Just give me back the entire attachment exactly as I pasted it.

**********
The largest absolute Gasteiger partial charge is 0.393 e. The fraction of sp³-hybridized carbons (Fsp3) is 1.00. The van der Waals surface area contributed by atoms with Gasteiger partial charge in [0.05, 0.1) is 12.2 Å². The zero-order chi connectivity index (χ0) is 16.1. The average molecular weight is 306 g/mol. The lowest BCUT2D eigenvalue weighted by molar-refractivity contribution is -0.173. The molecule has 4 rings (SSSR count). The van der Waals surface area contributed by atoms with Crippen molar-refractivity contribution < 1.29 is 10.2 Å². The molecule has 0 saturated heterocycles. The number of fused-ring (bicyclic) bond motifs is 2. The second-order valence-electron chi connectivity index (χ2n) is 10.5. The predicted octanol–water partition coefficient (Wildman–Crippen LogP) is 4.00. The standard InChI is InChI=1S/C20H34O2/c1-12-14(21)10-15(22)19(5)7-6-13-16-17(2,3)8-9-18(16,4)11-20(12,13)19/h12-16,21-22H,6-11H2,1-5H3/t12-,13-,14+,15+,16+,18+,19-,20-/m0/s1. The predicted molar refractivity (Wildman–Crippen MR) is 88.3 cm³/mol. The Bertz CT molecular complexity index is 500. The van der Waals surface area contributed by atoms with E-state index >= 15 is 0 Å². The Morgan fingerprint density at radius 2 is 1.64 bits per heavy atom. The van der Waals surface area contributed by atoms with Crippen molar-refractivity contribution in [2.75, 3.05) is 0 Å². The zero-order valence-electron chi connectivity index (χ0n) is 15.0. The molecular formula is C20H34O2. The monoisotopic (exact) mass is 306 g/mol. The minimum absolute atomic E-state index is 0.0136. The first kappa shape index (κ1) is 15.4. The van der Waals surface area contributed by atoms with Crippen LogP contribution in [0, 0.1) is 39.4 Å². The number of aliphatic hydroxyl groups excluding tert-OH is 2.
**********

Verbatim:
The largest absolute Gasteiger partial charge is 0.393 e. The fraction of sp³-hybridized carbons (Fsp3) is 1.00. The van der Waals surface area contributed by atoms with Gasteiger partial charge in [0.05, 0.1) is 12.2 Å². The zero-order chi connectivity index (χ0) is 16.1. The average molecular weight is 306 g/mol. The lowest BCUT2D eigenvalue weighted by molar-refractivity contribution is -0.173. The molecule has 4 rings (SSSR count). The van der Waals surface area contributed by atoms with Crippen molar-refractivity contribution < 1.29 is 10.2 Å². The molecule has 0 saturated heterocycles. The number of fused-ring (bicyclic) bond motifs is 2. The second-order valence-electron chi connectivity index (χ2n) is 10.5. The predicted octanol–water partition coefficient (Wildman–Crippen LogP) is 4.00. The standard InChI is InChI=1S/C20H34O2/c1-12-14(21)10-15(22)19(5)7-6-13-16-17(2,3)8-9-18(16,4)11-20(12,13)19/h12-16,21-22H,6-11H2,1-5H3/t12-,13-,14+,15+,16+,18+,19-,20-/m0/s1. The predicted molar refractivity (Wildman–Crippen MR) is 88.3 cm³/mol. The Bertz CT molecular complexity index is 500. The van der Waals surface area contributed by atoms with E-state index >= 15 is 0 Å². The Morgan fingerprint density at radius 2 is 1.64 bits per heavy atom. The van der Waals surface area contributed by atoms with Crippen molar-refractivity contribution in [2.75, 3.05) is 0 Å². The zero-order valence-electron chi connectivity index (χ0n) is 15.0. The molecular formula is C20H34O2. The monoisotopic (exact) mass is 306 g/mol. The minimum absolute atomic E-state index is 0.0136. The first kappa shape index (κ1) is 15.4. The van der Waals surface area contributed by atoms with Crippen LogP contribution in [0, 0.1) is 39.4 Å². The number of aliphatic hydroxyl groups excluding tert-OH is 2.